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Baby teeth may be small, but they’re extremely important.  They act as placeholders for adult teeth. Without a healthy set of baby teeth, your child will have trouble chewing and speaking clearly.  That’s why caring for baby teeth and keeping them decay-free is so important.

You can start caring for baby’s gums right away.  But at first, the care won’t involve a toothbrush and toothpaste.

Instead, follow these steps:

  • Get a soft, moistened washcloth or piece of gauze
  • Gently wipe down your baby’s gums at least twice a day
  • Especially wipe your baby’s gums after feedings and before bedtime

This will wash off bacteria and prevent them from clinging to gums.  Bacteria can leave behind a sticky plaque that damages infant teeth as they come in.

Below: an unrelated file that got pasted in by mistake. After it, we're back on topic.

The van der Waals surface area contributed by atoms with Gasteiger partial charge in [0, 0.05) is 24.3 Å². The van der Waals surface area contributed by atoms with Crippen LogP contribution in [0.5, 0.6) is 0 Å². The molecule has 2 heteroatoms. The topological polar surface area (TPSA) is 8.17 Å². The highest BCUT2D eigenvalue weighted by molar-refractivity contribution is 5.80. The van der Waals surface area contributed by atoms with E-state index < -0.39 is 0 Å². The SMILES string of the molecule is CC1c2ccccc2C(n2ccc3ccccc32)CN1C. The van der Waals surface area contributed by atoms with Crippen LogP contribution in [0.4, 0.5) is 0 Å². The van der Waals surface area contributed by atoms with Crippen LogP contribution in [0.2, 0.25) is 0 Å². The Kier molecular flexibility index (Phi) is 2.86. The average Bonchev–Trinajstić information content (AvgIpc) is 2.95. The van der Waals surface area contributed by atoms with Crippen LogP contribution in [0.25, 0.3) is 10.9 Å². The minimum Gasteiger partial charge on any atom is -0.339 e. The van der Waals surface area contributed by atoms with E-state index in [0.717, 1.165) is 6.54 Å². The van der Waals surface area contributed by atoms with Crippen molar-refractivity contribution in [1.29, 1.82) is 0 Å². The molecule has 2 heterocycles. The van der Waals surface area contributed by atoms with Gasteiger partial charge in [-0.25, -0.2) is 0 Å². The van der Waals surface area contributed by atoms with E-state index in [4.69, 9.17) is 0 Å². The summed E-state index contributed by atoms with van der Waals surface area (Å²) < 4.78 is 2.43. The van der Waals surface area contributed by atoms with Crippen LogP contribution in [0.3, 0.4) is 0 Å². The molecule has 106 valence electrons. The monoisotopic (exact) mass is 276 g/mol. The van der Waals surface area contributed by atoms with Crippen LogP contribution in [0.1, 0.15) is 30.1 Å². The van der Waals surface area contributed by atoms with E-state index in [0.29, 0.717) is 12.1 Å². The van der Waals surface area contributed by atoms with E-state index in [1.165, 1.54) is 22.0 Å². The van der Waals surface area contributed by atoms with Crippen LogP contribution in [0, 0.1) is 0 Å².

When the first baby teeth start to pop up, you can graduate to a toothbrush.

Choose one with a:

  • Soft brush
  • Small head
  • Large handle

At first, just wet the toothbrush.  As soon as teeth break the skin, you can start using a bit of toothpaste the size of a grain of rice.  You can increase this to a pea sized amount of fluoride toothpaste when the child is 3 years old.  Brush gently all around your child’s baby teeth — front and back.

You should brush your baby’s teeth until he or she is old enough to hold the brush.  Continue to supervise the process until your child can rinse and spit without assistance, which is typically around age 6.

Even if there aren’t any issues, your child should go for his or her first dentist visit by age 1.

For more answers regarding your child’s dental hygiene, consult Dr. Halsema.